How do we move away from Carnegie Units or other methods of equating the quantity of time spent with learning content? Even the Carnegie Foundation for the Advancement of Teaching now asserts that
"at best, the Carnegie Unit is a crude proxy for student learning."State content standards are based on the Carnegie Unit, in that teachers are expected to teach (and students are expected to learn) "X" amount of content within "X" amount of time. Variables such as learning levels, class size, and resources are irrelevant. All standards are created equal.
Enter essential learning standards. These are the skills and knowledge that are essential for a student's progression to the next level of learning. They are derived from the state content standards and identified by teacher teams through a sustained collaborative effort. Instead of each standard receiving the same amount of time, teacher teams, using their professional expertise, determine which standards are essential. This then allows teachers to zoom in and ensure that every single student learns and is able to demonstrate proficiency in the essential standards, thus readying them for the next level of learning. It doesn't mean the other standards are ignored, but rather, actually sets students up for long-term success.
Identifying essential learning standards is not for the faint-hearted. It requires a team dedicated to success for each and every student, and a willingness to engage in uncomfortable or protracted discussion about differing views on the standards. What one teacher views as essential, another may not. It requires a deep, sustained dive into the standards, and probing meaning. It absolutely needs a principal dedicated to support, professional learning, and allocation of resources. Sometimes, it means a teacher has to compromise and relent on spending a week teaching his or her favorite topic, because the consensus is that it is not essential for the next level of learning. That is hard, because we are so invested in our content. It also means that when we leave the collaborative sessions, I carry out the work of the team with my students, and bring evidence of learning back to our next session. Even though it is hard, it is the right work. And in the end, when we see student success, it is satisfying work.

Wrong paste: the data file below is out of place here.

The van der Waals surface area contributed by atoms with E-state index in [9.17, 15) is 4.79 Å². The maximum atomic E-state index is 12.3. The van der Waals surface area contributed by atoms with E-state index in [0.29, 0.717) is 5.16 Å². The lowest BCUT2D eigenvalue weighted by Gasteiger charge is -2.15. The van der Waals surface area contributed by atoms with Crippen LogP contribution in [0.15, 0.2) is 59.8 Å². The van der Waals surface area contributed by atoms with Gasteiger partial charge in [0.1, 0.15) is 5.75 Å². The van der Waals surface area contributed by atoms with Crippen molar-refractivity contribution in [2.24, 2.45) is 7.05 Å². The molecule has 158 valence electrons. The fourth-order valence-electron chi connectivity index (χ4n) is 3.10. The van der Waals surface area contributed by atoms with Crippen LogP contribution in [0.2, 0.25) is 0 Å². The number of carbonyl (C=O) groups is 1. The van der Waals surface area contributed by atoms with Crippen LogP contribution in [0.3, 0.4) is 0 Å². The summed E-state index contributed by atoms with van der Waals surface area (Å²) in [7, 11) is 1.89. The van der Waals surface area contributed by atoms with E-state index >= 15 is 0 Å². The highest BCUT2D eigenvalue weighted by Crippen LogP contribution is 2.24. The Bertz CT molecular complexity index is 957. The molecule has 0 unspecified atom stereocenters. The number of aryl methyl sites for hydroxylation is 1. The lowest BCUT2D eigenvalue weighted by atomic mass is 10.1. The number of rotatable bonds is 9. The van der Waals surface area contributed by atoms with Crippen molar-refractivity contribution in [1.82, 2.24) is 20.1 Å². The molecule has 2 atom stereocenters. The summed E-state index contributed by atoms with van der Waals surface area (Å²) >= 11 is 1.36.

Once teacher teams have identified essential learning standards, and taken them for a test drive through the cycle of inquiry one or more times, the learning begins to become portable. We can begin to imagine a world where combining portions of the biology and history essential learning standards to create a real-world experience in disease migration is possible, and students still are meeting state graduation requirements. We can free up time during the tight master schedule to allow all students to discover and pursue their passions. Heck, we might even be able to lose the hourly bells that theoretically signal the beginning and end of learning! The possibilities are immense.
Join the conversation...
What are your experiences with the identification of essential learning standards? What possibilities for innovation do you see with them?